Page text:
8But Hamor spoke with them, saying, “The heart of my son Shechem longs for your daughter; please give her to him in marriage. 9Make marriages with us; give your daughters to us, and take our daughters for yourselves. 10You shall live with us; and the land shall be open to you; live and trade in it, and get property in it.”

11Shechem also said to her father and to her brothers, “Let me find favor with you, and whatever you say to me I will give. 12Put the marriage present and gift as high as you like, and I will give whatever you ask me; only give me the girl to be my wife.”

13The sons of Jacob answered Shechem and his father Hamor deceitfully, because he had defiled their sister Dinah. 14They said to them, “We cannot do this thing, to give our sister to one who is uncircumcised, for that would be a disgrace to us. 15Only on this condition will we consent to you: that you will become as we are and every male among you be circumcised. 16Then we will give our daughters to you, and we will take your daughters for ourselves, and we will live among you and become one people. 17But if you will not listen to us and be circumcised, then we will take our daughter and be gone.”

18Their words pleased Hamor and Hamor’s son Shechem. 19And the young man did not delay to do the thing, because he was delighted with Jacob’s daughter. Now he was the most honored of all his family. 20So Hamor and his son Shechem came to the gate of their city and spoke to the men of their city, saying, 21“These people are friendly with us; let them live in the land and trade in it, for the land is large enough for them; let us take their daughters in marriage, and let us give them our daughters. 22Only on this condition will they agree to live among us, to become one people: that every male among us be circumcised as they are circumcised. 23Will not their livestock, their property, and all their animals be ours? Only let us agree with them, and they will live among us.”

24And all who went out of the city gate heeded Hamor and his son Shechem; and every male was circumcised, all who went out of the gate of his city.

Dinah’s Brothers Avenge Their Sister

25On the third day, when they were still in pain, two of the sons of Jacob, Simeon and Levi, Dinah’s brothers, took their swords and came against the city unawares, and killed all the males. 26They killed Hamor and his son Shechem with the sword, and took Dinah out of Shechem’s house, and went away. 27And the other sons of Jacob came upon the slain, and plundered the city, because their sister had been defiled. 28They took their flocks and their herds, their donkeys, and whatever was in the city and in the field. 29All their wealth, all their little ones and their wives, all that was in the houses, they captured and made their prey.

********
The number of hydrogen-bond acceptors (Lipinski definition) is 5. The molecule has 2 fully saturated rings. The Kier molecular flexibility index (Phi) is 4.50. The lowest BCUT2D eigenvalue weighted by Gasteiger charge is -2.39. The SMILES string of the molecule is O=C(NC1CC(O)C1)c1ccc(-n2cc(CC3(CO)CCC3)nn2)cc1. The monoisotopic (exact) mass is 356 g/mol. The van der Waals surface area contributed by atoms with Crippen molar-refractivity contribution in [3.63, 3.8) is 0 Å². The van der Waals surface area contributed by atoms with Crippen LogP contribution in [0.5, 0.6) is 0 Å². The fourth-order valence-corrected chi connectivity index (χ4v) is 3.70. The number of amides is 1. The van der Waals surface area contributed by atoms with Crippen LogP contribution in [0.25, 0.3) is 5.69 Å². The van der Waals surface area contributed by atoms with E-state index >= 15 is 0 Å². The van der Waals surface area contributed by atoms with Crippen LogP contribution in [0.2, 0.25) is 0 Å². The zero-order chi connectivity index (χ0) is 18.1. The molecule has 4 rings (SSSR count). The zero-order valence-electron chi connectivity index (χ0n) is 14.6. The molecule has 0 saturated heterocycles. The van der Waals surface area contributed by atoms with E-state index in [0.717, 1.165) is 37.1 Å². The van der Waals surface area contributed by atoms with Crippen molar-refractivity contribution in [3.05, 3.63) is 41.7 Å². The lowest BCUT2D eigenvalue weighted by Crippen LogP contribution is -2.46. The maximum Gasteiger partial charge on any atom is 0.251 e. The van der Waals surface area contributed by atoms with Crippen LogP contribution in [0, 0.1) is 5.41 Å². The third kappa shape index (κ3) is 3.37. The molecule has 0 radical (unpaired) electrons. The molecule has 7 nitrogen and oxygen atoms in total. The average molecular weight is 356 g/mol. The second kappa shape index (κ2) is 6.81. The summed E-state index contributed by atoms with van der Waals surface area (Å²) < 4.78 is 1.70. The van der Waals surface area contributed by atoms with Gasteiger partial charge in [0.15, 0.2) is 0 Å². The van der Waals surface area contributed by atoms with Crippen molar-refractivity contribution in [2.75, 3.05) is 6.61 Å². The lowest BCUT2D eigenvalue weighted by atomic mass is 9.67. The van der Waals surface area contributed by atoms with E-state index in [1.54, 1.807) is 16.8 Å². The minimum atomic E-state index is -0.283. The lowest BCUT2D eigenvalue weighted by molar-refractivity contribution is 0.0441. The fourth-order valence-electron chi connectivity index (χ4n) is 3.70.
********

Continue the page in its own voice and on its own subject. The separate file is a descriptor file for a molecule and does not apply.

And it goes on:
30Then Jacob said to Simeon and Levi, “You have brought trouble on me by making me odious to the inhabitants of the land, the Canaanites and the Perizzites; my numbers are few, and if they gather themselves against me and attack me, I shall be destroyed, both I and my household.”

31But they said, “Should our sister be treated like a whore?”

When Jacob was about to die, he prophesied over each of his 12 sons. This is what he said about Simeon and Levi:  Simeon and Levi are brothers; instruments of cruelty are in their dwelling place. Let not my soul enter their council; let not my honor be united to their assembly; for in their anger they slew a man, and in their self-will they hamstrung an ox. Cursed be their anger, for it is fierce; and their wrath, for it is cruel! I will divide them in Jacob and scatter them in Israel (Genesis 49:5-7). He saw Simeon and Levi for who they were, but he rebuked them far too late.

The prophetic word of God through Jacob proved true. God did in fact both divide the tribes of Simeon and Levi, and scatter them among Israel. But, significantly, the way it happened for each tribe was different. The tribe of Simeon, because of their lack of faithfulness, was effectively dissolved as a tribe, and the tribe of Simeon was absorbed into the tribal area of Judah. The tribe of Levi was also scattered, but because of the faithfulness of this tribe during the rebellion of the golden calf (Exodus 32:26-28), the tribe was scattered as a blessing throughout the whole nation of Israel. Both were scattered, but one as a blessing and the other as curse.

–David Guzik



Dinah does not speak at all in this chapter. One Jewish tradition has it that, after this event,  Dinah never spoke another word for the rest of her life. For Dinah and all those who are suffering and without a voice:  HERE  is  “He Knows My Name”  by  Maranatha Singers.


The Red Tent, by Anita Diamont, 1997. A story of the women in Jacob’s household, told from Dinah’s point of view.

The Son of Laughter, by Frederick Buechner, 1993. Jacob looks back on his life and his family.


The New Revised Standard Version, copyright 1989 by the Division of Christian Education of the National Council of the Churches of Christ in the United States of America. Used by permission. All rights reserved

Images courtesy of:
Stop Rape poster.   http://i174.photobucket.com/albums/w111/MOE_harrypotter_fan/Men%20can%20stop%20rape/mencanstoprape5.jpg
Dinah, “By the Well,” by Karla Gudeon.   https://www.chabad.org/parshah/article_cdo/aid/2668/jewish/Outgoing-Woman.htm

2853.) Genesis 33

March 25, 2020

“Oh, my brother!”

Genesis 33   (NRSV)

Jacob and Esau Meet